Half an hour later she arrived at the cottage to find her mother. “That bag over in the corner is for you, dearie. It was brought by a pageboy from the castle this afternoon. He said it was a gift.” Cecily didn’t notice the anxious, halting tone in her mother’s voice. She immediately hurried to untie the thin cord that bound the shapeless bag. When it fell away she gazed upon a single rose in full bloom—deep, rich purple in color— in a delicate glass vase. The petals were absolutely perfect and gave off a deep, rich, honeyed scent. “Cessy, it’s beautiful! Do you know who gave it to you?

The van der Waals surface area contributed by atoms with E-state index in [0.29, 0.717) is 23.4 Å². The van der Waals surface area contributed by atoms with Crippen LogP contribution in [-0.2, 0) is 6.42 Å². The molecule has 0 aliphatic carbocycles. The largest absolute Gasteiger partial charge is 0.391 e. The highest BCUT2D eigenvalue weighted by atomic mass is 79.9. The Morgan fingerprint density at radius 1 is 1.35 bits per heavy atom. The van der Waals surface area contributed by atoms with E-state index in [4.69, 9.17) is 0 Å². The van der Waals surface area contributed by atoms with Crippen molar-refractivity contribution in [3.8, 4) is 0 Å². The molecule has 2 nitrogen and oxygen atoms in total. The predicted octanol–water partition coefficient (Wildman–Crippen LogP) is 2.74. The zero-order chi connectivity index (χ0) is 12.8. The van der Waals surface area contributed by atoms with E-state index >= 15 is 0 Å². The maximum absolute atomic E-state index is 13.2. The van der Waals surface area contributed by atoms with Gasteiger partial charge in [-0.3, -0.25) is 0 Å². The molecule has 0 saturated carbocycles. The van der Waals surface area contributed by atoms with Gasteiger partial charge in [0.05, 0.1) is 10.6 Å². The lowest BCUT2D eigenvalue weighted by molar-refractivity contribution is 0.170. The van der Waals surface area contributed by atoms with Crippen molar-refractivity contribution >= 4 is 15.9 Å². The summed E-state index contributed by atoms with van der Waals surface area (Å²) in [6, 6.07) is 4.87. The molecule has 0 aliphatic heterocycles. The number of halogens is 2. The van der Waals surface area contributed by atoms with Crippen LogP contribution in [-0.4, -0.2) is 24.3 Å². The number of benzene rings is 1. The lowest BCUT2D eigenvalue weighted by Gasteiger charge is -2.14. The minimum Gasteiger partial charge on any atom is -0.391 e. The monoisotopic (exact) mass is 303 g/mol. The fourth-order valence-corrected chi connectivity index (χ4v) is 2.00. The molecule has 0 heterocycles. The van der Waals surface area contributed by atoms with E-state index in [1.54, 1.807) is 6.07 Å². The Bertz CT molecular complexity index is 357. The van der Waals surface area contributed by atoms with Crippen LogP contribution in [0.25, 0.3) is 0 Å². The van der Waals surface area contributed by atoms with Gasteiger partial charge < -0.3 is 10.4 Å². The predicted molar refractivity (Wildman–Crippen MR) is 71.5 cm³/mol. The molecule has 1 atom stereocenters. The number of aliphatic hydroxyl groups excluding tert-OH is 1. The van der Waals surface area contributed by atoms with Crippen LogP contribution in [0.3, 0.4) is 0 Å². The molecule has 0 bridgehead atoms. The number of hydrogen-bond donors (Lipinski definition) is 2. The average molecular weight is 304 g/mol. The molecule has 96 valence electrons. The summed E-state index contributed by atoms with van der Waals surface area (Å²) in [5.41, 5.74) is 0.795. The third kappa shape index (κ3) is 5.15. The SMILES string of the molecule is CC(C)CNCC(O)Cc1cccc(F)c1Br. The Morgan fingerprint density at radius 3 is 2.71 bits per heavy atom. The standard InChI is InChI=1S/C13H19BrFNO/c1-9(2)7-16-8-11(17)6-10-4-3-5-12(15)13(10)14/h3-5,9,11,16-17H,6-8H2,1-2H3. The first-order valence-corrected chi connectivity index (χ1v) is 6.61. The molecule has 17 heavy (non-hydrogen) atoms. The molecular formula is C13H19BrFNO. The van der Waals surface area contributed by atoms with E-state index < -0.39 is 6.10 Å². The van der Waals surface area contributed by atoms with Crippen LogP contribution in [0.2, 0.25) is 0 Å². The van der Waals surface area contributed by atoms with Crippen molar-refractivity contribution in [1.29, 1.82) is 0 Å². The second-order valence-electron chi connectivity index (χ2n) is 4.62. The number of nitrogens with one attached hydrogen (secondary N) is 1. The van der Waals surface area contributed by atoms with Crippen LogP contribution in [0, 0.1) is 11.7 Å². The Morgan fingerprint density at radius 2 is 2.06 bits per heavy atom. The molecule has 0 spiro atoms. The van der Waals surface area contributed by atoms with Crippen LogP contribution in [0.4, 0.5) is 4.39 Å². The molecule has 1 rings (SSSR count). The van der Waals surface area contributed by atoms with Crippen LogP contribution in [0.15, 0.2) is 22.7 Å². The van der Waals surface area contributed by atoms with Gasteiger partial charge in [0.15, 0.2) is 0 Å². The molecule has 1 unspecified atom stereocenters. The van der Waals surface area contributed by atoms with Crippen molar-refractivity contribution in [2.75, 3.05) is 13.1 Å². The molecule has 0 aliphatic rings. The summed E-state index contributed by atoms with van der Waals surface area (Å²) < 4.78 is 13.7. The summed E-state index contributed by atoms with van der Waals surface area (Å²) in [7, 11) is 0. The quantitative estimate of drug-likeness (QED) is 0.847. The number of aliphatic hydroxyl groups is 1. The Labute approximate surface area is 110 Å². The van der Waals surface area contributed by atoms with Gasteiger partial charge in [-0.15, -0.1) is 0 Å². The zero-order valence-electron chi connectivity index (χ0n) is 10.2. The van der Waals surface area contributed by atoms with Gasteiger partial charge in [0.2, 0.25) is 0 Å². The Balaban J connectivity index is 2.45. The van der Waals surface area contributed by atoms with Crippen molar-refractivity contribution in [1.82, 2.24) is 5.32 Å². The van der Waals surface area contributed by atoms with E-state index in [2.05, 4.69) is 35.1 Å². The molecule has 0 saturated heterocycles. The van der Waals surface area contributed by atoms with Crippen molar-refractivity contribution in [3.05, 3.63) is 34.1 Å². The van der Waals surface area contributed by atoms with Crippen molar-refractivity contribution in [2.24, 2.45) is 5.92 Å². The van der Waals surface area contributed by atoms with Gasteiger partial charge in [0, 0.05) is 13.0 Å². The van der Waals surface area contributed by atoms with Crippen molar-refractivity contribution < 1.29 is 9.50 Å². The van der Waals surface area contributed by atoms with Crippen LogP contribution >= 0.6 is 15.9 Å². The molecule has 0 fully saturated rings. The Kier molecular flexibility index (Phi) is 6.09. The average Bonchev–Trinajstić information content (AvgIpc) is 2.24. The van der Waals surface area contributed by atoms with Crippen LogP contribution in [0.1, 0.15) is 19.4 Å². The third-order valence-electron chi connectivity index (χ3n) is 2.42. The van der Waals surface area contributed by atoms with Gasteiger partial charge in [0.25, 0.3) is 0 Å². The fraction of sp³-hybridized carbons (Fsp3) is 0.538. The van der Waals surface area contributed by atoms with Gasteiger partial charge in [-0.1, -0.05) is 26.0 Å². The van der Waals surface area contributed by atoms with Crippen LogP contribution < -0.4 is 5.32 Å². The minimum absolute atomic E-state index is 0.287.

“It’s one of Lady Mallkyn’s prize roses, the ones she keeps in her private garden that no one is allowed to touch.”
“Did she send it to you then?”
“Oh no, of course not. It was—one of her friends. I…did a special service for her.”
“Ah, I see. I gift of gratitude.”
She smiled, thinking that, yes, it was something like that.